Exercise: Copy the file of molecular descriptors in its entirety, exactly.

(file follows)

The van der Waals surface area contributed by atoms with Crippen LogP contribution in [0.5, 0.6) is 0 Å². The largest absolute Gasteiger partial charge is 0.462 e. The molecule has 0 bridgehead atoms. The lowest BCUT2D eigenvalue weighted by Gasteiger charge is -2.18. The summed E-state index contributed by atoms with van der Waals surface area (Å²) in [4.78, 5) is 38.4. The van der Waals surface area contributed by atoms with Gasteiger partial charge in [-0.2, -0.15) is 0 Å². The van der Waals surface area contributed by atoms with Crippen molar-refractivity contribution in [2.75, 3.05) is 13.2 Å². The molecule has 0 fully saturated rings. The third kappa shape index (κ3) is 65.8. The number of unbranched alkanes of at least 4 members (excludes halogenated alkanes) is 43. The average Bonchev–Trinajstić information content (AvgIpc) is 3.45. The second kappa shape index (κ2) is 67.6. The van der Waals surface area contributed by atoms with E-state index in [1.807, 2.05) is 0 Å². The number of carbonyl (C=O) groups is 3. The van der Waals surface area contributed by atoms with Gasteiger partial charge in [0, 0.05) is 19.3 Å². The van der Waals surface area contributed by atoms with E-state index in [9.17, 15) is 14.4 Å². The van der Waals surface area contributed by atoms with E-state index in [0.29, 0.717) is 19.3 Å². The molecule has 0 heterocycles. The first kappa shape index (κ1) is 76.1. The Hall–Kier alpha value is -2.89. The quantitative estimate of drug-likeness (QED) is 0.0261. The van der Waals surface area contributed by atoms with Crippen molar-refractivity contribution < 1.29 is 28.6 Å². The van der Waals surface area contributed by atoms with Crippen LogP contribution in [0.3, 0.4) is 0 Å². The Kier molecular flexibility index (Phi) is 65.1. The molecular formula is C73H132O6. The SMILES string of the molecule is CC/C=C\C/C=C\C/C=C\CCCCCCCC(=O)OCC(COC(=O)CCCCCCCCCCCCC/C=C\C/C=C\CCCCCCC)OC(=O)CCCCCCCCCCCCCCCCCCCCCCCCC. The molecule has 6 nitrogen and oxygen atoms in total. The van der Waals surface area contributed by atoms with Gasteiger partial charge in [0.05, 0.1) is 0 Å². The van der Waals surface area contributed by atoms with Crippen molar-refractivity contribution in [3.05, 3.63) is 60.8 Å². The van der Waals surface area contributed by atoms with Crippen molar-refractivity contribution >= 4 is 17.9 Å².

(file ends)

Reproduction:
The van der Waals surface area contributed by atoms with Crippen LogP contribution in [0.5, 0.6) is 0 Å². The largest absolute Gasteiger partial charge is 0.462 e. The molecule has 0 bridgehead atoms. The lowest BCUT2D eigenvalue weighted by Gasteiger charge is -2.18. The summed E-state index contributed by atoms with van der Waals surface area (Å²) in [4.78, 5) is 38.4. The van der Waals surface area contributed by atoms with Gasteiger partial charge in [-0.2, -0.15) is 0 Å². The van der Waals surface area contributed by atoms with Crippen molar-refractivity contribution in [2.75, 3.05) is 13.2 Å². The molecule has 0 fully saturated rings. The third kappa shape index (κ3) is 65.8. The number of unbranched alkanes of at least 4 members (excludes halogenated alkanes) is 43. The average Bonchev–Trinajstić information content (AvgIpc) is 3.45. The second kappa shape index (κ2) is 67.6. The van der Waals surface area contributed by atoms with E-state index in [1.807, 2.05) is 0 Å². The number of carbonyl (C=O) groups is 3. The van der Waals surface area contributed by atoms with Gasteiger partial charge in [0, 0.05) is 19.3 Å². The van der Waals surface area contributed by atoms with E-state index in [9.17, 15) is 14.4 Å². The van der Waals surface area contributed by atoms with E-state index in [0.29, 0.717) is 19.3 Å². The molecule has 0 heterocycles. The first kappa shape index (κ1) is 76.1. The Hall–Kier alpha value is -2.89. The quantitative estimate of drug-likeness (QED) is 0.0261. The van der Waals surface area contributed by atoms with Crippen molar-refractivity contribution < 1.29 is 28.6 Å². The van der Waals surface area contributed by atoms with Crippen LogP contribution in [0.3, 0.4) is 0 Å². The Kier molecular flexibility index (Phi) is 65.1. The molecular formula is C73H132O6. The SMILES string of the molecule is CC/C=C\C/C=C\C/C=C\CCCCCCCC(=O)OCC(COC(=O)CCCCCCCCCCCCC/C=C\C/C=C\CCCCCCC)OC(=O)CCCCCCCCCCCCCCCCCCCCCCCCC. The molecule has 6 nitrogen and oxygen atoms in total. The van der Waals surface area contributed by atoms with Gasteiger partial charge in [0.05, 0.1) is 0 Å². The van der Waals surface area contributed by atoms with Crippen molar-refractivity contribution in [3.05, 3.63) is 60.8 Å². The van der Waals surface area contributed by atoms with Crippen molar-refractivity contribution >= 4 is 17.9 Å².